Sunday, January 17, 2016

Weekend Wonderings: Separated shampoo? Heating and holding surfactant based products?

It's been an action packed week at our house with both a music recital and boxing match yesterday, and loads of work to be done at my day job! Please forgive my lack of posts, my lovely readers, as it's a reflection on my inability to manage my time and not a reflection on how much I want to interact with you! I'm eagerly looking forward to next weekend when I have scheduled loads of time and to my holiday time at the start of February to get some posts written and things done. I've been playing in the workshop; I just haven't had time to take pictures and share the recipes with you!

If you've posted a comment and I haven't responded to it, please give me a bit more time. I'm not even halfway through those posted this week and I've run out of time to answer them. I might not get to them until next Saturday. Thank you for your patience. 

In this post, Shampoo: A conditioning recipe, Srjnm asks: I don't know what I did wrong here. It looked like a good formula. So I bottled it. But eventually it looked like it separated? There is white thick foam floating on top. (Click the link to see the recipe...)

Without pictures it's hard to say for sure, but I think what you're seeing here are the bubbles coming to the top of the bottle, rather than any form of separation. (You have less than 5% oil soluble ingredients in the bottle, and you've included polysorbate 80, which is why I don't think it's separation, although that is possible...) As you can see from the picture to the left, the tall bottle is still going through the de-bubble-ization process - what? it's a word! - to become what you see in the smaller bottle, which is crystal clear. Leave your bottle in a room temperature space for a bit - not sure how long, it could be days - and your bubbles will eventually come to the surface and disappear. You may be having these issues with bubbles because you used SLSa, which is a great bubbler?

What can you do about this? My suggestion is to use a gentler hand when mixing your products in the future to avoid bubbles or to give your product time to de-bubble!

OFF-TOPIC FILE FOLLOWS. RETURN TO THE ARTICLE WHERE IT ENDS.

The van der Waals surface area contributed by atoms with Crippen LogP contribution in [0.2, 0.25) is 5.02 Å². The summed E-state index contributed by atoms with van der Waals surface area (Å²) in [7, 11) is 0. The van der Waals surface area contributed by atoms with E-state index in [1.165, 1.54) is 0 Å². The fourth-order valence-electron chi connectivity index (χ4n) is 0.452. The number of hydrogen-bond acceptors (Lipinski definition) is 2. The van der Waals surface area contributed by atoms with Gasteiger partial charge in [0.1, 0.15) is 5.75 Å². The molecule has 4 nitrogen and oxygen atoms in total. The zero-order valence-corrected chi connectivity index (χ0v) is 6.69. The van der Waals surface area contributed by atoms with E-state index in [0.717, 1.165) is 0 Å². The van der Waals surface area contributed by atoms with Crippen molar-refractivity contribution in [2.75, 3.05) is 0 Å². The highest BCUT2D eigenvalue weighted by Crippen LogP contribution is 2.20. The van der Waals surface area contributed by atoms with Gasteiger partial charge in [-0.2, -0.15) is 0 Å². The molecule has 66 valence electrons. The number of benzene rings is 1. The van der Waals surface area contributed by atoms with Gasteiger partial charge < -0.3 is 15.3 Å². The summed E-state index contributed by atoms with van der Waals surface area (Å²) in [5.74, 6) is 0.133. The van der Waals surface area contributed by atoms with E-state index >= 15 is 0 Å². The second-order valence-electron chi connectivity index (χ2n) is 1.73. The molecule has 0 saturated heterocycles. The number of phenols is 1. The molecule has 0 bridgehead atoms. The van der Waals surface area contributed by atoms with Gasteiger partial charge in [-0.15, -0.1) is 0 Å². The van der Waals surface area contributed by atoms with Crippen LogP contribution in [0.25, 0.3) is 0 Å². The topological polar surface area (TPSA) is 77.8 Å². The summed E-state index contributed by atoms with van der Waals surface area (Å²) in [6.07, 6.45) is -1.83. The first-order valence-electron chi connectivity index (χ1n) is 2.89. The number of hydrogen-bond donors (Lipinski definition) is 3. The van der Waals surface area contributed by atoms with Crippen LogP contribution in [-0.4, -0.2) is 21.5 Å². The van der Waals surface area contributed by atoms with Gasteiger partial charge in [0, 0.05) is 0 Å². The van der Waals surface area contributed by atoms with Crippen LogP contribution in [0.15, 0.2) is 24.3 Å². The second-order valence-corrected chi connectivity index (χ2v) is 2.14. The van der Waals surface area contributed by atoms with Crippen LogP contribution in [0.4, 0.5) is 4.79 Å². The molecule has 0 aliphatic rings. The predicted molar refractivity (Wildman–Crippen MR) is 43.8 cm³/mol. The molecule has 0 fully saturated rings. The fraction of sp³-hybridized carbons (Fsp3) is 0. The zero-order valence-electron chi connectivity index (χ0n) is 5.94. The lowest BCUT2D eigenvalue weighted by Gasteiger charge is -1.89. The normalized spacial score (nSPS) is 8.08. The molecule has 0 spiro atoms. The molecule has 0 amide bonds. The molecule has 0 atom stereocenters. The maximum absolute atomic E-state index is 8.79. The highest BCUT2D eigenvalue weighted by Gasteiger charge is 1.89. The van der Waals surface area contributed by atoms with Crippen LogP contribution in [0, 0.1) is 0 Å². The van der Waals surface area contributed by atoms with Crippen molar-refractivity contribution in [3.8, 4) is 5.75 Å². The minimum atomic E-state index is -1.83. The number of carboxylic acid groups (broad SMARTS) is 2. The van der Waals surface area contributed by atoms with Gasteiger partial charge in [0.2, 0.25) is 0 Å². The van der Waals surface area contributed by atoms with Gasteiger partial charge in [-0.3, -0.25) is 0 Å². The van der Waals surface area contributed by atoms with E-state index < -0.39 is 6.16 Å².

If this isn't the issue, please email me pictures so I can take a look at the product and help further.

In this post, Body wash, Leanne asked: I have a lot of experience making cold process soap and lotion, butI want to venture into body wash creating, so I don't have to lug bars of soap to the swimming pool on my "lap" days. Perhaps this is a dumb question, but do you have to heat/hold the water (and additives, such as aloe, glycerin, etc.) portion of body wash, as you do in lotion making? I know part of heat/hold in lotion making is to ensure proper emulsification, but you have also discussed how it helps ensure the water is not contaminated with "cooties" :) Do you heat/hold with any body wash recipes?

 Body washes are so much fun! They are one of my favourite products to make!

Can you keep a secret? I don't tend to heat and hold my body washes, bubble baths, shampoos, and other surfactant based products for a number of reasons. The first is that there isn't much evidence that heating and holding actually helps with contamination, especially if you're using distilled water, clean containers and utensils, and ingredients that already have preservatives in them. (This is a new thing I've been gathering information about and hope to post on the blog soon...) The second is that heating means I have to wait until the product reaches room temperature to thicken it, and I'm an impatient woman.